About half of all marriages end in divorce. With so many marriages breaking up, it is clear that some of our basic assumptions about the modern institution are misguided—and even outright wrong. Understanding the realities of marriage today can help make your relationship more satisfying…
Myth: All you need is love.
Reality: Love is not enough to keep you together. Marital love is conditional and based on how you behave toward one another day after day.
What to do: First, be clear to your spouse about what you need from the relationship—what you can live with and what you cannot live with.
Ask your partner to think about that, too. Then share your views and negotiate how you each can fulfill each other’s wishes.
Example: You may feel the need to go out with friends regularly without your partner, but your partner may feel hurt by this. You might negotiate to go out one night with friends in exchange for one night out with your partner.
Myth: Talking things out always resolves problems.
Reality: Communication has been oversold as the key to a good marriage. Many couples actually make things worse by talking things out. Brutal honesty often backfires, causing a spouse to dig in his/her heels instead of making changes in behavior.
What to do: Learn how to communicate skillfully by focusing on problems rather than fault. Use “I” language, not “you” language. With “I” language, you take responsibility for your emotional experience rather than blaming it on your partner.
Example: “I feel anxious when we don’t have things planned in advance, and it would be a big help to me if we could make dates with friends as far in advance as possible.” That’s better than making accusatory statements such as, “You always wait until the last minute to make plans, and then our friends are too busy to see us.”
Myth: People don’t change.
Reality: Change is always possible, and small changes often can produce big results. But most people go about trying to change their relationships in unproductive ways—by trying to get their spouses to change. Marital problems are rarely the fault of just one partner, and the biggest impediment to change is the belief that you aren’t the one who needs to change.
What to do: Change your own behavior—this often is the best way to prompt shifts in your partner’s behavior.
Example: If your spouse always seems to criticize you, try praising his actions on a regular basis. Eventually, he may reciprocate by praising you.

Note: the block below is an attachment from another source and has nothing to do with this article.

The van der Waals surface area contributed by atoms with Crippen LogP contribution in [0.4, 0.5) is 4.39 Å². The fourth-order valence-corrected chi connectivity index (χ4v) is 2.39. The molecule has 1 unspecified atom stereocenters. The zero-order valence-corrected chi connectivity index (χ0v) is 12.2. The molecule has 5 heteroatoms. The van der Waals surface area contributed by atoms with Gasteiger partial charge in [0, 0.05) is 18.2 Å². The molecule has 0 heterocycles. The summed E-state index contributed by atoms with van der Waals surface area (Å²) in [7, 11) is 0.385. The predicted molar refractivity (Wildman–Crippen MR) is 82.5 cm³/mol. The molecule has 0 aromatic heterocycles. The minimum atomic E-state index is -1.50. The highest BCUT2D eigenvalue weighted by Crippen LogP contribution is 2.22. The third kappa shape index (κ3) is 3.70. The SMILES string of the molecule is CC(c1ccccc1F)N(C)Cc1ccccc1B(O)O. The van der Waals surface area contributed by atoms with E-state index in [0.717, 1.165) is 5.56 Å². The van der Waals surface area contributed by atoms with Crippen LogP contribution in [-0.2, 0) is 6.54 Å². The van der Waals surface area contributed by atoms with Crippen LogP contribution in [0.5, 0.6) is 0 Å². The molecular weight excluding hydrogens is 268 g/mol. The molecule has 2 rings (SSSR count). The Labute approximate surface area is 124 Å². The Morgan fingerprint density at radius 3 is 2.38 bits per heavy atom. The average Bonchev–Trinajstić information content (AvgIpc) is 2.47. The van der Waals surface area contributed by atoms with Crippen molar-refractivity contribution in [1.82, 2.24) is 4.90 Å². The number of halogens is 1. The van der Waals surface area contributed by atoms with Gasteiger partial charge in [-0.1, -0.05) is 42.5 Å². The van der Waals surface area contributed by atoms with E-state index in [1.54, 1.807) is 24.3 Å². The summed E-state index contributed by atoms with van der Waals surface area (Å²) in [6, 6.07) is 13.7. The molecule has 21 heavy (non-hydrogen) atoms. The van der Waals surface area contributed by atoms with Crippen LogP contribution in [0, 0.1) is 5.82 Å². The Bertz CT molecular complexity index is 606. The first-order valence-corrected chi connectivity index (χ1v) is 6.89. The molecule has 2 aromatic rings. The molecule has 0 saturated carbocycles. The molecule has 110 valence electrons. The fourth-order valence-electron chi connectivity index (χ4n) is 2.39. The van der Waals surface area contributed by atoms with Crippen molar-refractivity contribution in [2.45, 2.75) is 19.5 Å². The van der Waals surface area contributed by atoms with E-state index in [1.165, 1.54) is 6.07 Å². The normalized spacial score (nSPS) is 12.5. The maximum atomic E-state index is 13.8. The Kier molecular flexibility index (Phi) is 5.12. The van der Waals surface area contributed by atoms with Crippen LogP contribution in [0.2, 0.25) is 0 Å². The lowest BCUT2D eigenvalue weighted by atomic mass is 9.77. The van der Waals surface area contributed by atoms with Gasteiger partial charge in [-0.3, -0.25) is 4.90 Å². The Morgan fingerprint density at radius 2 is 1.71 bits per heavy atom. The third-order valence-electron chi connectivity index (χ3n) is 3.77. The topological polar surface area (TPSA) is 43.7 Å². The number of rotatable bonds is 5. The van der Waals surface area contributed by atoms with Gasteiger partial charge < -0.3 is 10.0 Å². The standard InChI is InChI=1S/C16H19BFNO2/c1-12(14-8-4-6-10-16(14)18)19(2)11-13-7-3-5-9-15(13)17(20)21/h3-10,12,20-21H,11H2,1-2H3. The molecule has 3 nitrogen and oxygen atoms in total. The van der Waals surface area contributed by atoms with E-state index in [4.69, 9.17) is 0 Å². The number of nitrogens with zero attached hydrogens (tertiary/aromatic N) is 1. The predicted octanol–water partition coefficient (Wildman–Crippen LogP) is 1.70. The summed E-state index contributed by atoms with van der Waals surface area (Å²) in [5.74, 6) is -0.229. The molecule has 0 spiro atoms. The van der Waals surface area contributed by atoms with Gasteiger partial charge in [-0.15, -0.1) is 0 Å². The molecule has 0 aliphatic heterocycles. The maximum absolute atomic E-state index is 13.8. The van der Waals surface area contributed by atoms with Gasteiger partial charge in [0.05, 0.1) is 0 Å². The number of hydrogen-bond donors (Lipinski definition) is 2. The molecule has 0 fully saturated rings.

Myth: Our culture’s shift in gender roles has made marriage easier.
Reality: The modern marital arrangement—in which both husband and wife work outside the home, and family responsibilities and decisions are handled by both partners—may be “fairer,” but it has created its own problems. Confusion about roles, as well as mutual feelings of being taken for granted, can lead to resentment and conflict.
What to do: When discussing your expectations of your relationship, be on the alert for gender stereotypes, such as the idea that women cook and men take out the garbage. Apportion your duties and responsibilities fairly.
Example: You cook two days a week, and your spouse cooks two days a week. Order takeout on the other days.
Myth: Children solidify a marriage.
Reality: The stress of having children is a serious threat to a couple’s harmony. Even when you feel that you are prepared for their impact on your relationship, your natural devotion to them will leave little time and energy for your marriage.
What to do: If you want to preserve your marriage, your children cannot always come first. Commit to regular alone time as a couple with weekly or biweekly date nights and occasional trips away from the kids.
Myth: Most couples have good sex lives.
Reality: Movies, television shows and advertisements have raised our expectations about sex, making it seem like everyone is having great sex on a regular basis and you’re abnormal if you’re not. But many married couples have sexual problems—they just don’t talk openly about them.
What to do: Expect ebbs and flows in your sex life, and don’t buy into the Hollywood image of what your sex life should be. Consider seeking help from a couples counselor or sex therapist if you can’t resolve sexual problems on your own.
To locate a qualified practitioner, contact…
- American Association for Marriage and Family Therapy, 703-838-9808, AAMFT.org.
- American Association of Sexuality Educators, Counselors and Therapists, 202-449-1099, AASECT.org.